Thus, mass media were considered to be ideal vehicles for transferring new ideas and models from the developed nations to the third world and from urban areas to the rural countryside. The mass media were entrusted with the task of preparing individuals in developing nations for rapid social change by establishing a climate of modernization. They were thought to have powerful, uniform, and direct effects on individuals in the third world. Research in this tradition generated high expectations from the mass media. They were considered the magic multipliers of development benefits in third world nations (Lerner 1958). Information was thus seen as the missing link in the development chain. The quality of information available and its wide dissemination were a key factor in the speed of development. Adequate mass media outlets and information would act as a spur to education, commerce, and a chain of other related development activities.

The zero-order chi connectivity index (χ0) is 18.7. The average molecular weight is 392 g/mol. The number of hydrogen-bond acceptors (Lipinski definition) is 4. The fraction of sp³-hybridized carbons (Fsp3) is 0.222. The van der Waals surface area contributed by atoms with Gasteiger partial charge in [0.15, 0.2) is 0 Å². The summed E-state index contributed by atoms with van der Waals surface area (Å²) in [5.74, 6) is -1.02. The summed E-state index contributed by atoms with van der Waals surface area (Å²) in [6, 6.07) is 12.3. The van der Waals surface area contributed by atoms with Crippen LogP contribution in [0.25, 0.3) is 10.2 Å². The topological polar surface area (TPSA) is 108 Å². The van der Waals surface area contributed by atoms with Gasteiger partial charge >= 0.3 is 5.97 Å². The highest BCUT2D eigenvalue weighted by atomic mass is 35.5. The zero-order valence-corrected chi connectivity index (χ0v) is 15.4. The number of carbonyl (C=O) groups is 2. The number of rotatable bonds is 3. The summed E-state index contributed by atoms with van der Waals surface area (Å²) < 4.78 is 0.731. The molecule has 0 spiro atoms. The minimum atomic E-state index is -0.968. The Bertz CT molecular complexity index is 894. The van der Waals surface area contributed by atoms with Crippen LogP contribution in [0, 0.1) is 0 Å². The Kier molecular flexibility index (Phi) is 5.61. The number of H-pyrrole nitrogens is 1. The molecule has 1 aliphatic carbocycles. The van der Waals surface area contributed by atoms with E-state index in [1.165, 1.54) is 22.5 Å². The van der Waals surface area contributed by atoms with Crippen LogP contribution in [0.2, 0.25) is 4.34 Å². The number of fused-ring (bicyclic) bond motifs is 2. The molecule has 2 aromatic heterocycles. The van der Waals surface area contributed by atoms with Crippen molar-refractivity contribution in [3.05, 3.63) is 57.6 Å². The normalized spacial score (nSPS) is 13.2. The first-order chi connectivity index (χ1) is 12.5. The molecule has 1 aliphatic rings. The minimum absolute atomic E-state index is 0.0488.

By the 1970s, it became increasingly clear in Asia, Africa, and Latin America that socio-economic structural constraints greatly diminished the power of mass media in overcoming problems of development (Beltran 1976). The process of development was not as straightforward and clear-cut as conceptualized earlier. And the mass media, far from being independent factors in the change process, were themselves affected by many extraneous factors. The top-down nature of the mass media models and their exogenous orientation were increasingly criticized by scholars and practitioners. Increasingly, it was felt that if development is to have any relevance to the people who need it most, it must start where the real needs and problems exist, namely in the rural areas, urban slums, and other depressed sectors. People living in such peripheries must perceive their real needs and identify their real problems. To a large extent, these people have not been able to do so due to a lack of genuine participation in development strategies ostensibly set up to ameliorate their problems (Mody 1991). Many scholars and practitioners since the 1970s have favored active participation of the people at the grassroots in development planning and execution (Ascroft & Masilela 1994; Jacobson & Kolluri 1999). Other practitioners have favored a more liberating type of communication education that would contain more dialogue and would focus more on the receiver and his/her social context (Freire 1970). In this approach, communication channels are used to generate dialogue, helping people to understand each other and identify their collective problems. Communication is thus used as a vehicle for liberation from mental and psychological shackles that bind people to structures and processes of oppression. Consequently, the changing nature of communication in development was labeled “development support communication” by critical scholars and practitioners. With this term, the emphasis changed from viewing communication as an input toward greater economic growth to visualizing communication more holistically and as a support for people’s empowerment, especially in marginalized groups.